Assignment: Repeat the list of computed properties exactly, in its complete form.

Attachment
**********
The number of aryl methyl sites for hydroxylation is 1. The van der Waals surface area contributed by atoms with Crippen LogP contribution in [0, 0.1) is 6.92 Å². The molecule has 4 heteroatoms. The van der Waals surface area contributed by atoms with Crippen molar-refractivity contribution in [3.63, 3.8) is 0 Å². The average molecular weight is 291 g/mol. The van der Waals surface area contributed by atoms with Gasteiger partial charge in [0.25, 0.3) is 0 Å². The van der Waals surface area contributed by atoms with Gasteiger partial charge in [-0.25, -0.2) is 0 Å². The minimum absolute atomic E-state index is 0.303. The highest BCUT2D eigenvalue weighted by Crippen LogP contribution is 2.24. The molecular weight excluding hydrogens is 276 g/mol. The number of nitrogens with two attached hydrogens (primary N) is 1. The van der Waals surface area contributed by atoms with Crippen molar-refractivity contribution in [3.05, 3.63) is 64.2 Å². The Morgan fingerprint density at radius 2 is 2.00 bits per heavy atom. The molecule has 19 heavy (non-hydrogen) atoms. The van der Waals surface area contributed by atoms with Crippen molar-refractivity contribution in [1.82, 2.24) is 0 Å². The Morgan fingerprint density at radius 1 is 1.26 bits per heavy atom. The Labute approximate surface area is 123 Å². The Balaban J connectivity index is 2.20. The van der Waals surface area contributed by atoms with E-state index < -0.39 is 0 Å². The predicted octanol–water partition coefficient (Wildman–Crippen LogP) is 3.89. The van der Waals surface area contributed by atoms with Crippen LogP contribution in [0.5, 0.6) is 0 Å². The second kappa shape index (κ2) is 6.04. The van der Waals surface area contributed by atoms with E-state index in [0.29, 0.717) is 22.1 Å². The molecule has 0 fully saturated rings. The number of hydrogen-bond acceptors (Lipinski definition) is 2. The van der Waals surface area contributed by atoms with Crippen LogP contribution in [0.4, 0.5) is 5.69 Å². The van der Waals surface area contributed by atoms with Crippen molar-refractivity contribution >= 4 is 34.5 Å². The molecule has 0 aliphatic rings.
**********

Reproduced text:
The number of aryl methyl sites for hydroxylation is 1. The van der Waals surface area contributed by atoms with Crippen LogP contribution in [0, 0.1) is 6.92 Å². The molecule has 4 heteroatoms. The van der Waals surface area contributed by atoms with Crippen molar-refractivity contribution in [3.63, 3.8) is 0 Å². The average molecular weight is 291 g/mol. The van der Waals surface area contributed by atoms with Gasteiger partial charge in [0.25, 0.3) is 0 Å². The van der Waals surface area contributed by atoms with Gasteiger partial charge in [-0.25, -0.2) is 0 Å². The minimum absolute atomic E-state index is 0.303. The highest BCUT2D eigenvalue weighted by Crippen LogP contribution is 2.24. The molecular weight excluding hydrogens is 276 g/mol. The number of nitrogens with two attached hydrogens (primary N) is 1. The van der Waals surface area contributed by atoms with Crippen molar-refractivity contribution in [3.05, 3.63) is 64.2 Å². The Morgan fingerprint density at radius 2 is 2.00 bits per heavy atom. The molecule has 19 heavy (non-hydrogen) atoms. The van der Waals surface area contributed by atoms with Crippen molar-refractivity contribution in [1.82, 2.24) is 0 Å². The Morgan fingerprint density at radius 1 is 1.26 bits per heavy atom. The Labute approximate surface area is 123 Å². The Balaban J connectivity index is 2.20. The van der Waals surface area contributed by atoms with E-state index < -0.39 is 0 Å². The predicted octanol–water partition coefficient (Wildman–Crippen LogP) is 3.89. The van der Waals surface area contributed by atoms with Crippen LogP contribution in [0.5, 0.6) is 0 Å². The second kappa shape index (κ2) is 6.04. The van der Waals surface area contributed by atoms with E-state index in [0.29, 0.717) is 22.1 Å². The molecule has 0 fully saturated rings. The number of hydrogen-bond acceptors (Lipinski definition) is 2. The van der Waals surface area contributed by atoms with Crippen LogP contribution in [0.4, 0.5) is 5.69 Å². The van der Waals surface area contributed by atoms with Crippen molar-refractivity contribution >= 4 is 34.5 Å². The molecule has 0 aliphatic rings.